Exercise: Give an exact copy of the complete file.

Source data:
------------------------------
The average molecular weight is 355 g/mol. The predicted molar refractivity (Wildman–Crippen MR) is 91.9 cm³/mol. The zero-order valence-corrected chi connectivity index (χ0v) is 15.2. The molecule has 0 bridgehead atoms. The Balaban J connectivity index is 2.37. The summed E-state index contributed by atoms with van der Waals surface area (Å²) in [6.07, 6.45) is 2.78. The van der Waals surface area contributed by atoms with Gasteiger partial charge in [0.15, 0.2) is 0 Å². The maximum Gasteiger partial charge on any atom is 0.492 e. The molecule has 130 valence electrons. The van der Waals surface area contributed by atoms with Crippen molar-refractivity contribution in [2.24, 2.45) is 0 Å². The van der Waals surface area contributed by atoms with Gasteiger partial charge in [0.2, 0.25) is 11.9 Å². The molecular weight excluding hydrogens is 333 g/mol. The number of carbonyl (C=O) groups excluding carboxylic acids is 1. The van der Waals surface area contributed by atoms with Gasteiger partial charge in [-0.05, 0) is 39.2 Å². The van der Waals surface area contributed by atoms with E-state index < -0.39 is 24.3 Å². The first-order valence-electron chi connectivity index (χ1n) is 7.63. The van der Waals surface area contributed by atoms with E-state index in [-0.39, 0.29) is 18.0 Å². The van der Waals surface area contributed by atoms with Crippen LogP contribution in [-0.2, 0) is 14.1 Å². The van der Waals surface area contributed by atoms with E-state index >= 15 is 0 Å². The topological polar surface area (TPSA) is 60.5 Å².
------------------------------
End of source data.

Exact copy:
The average molecular weight is 355 g/mol. The predicted molar refractivity (Wildman–Crippen MR) is 91.9 cm³/mol. The zero-order valence-corrected chi connectivity index (χ0v) is 15.2. The molecule has 0 bridgehead atoms. The Balaban J connectivity index is 2.37. The summed E-state index contributed by atoms with van der Waals surface area (Å²) in [6.07, 6.45) is 2.78. The van der Waals surface area contributed by atoms with Gasteiger partial charge in [0.15, 0.2) is 0 Å². The maximum Gasteiger partial charge on any atom is 0.492 e. The molecule has 130 valence electrons. The van der Waals surface area contributed by atoms with Crippen molar-refractivity contribution in [2.24, 2.45) is 0 Å². The van der Waals surface area contributed by atoms with Gasteiger partial charge in [0.2, 0.25) is 11.9 Å². The molecular weight excluding hydrogens is 333 g/mol. The number of carbonyl (C=O) groups excluding carboxylic acids is 1. The van der Waals surface area contributed by atoms with Gasteiger partial charge in [-0.05, 0) is 39.2 Å². The van der Waals surface area contributed by atoms with E-state index < -0.39 is 24.3 Å². The first-order valence-electron chi connectivity index (χ1n) is 7.63. The van der Waals surface area contributed by atoms with E-state index in [-0.39, 0.29) is 18.0 Å². The van der Waals surface area contributed by atoms with Crippen LogP contribution in [-0.2, 0) is 14.1 Å². The van der Waals surface area contributed by atoms with E-state index >= 15 is 0 Å². The topological polar surface area (TPSA) is 60.5 Å².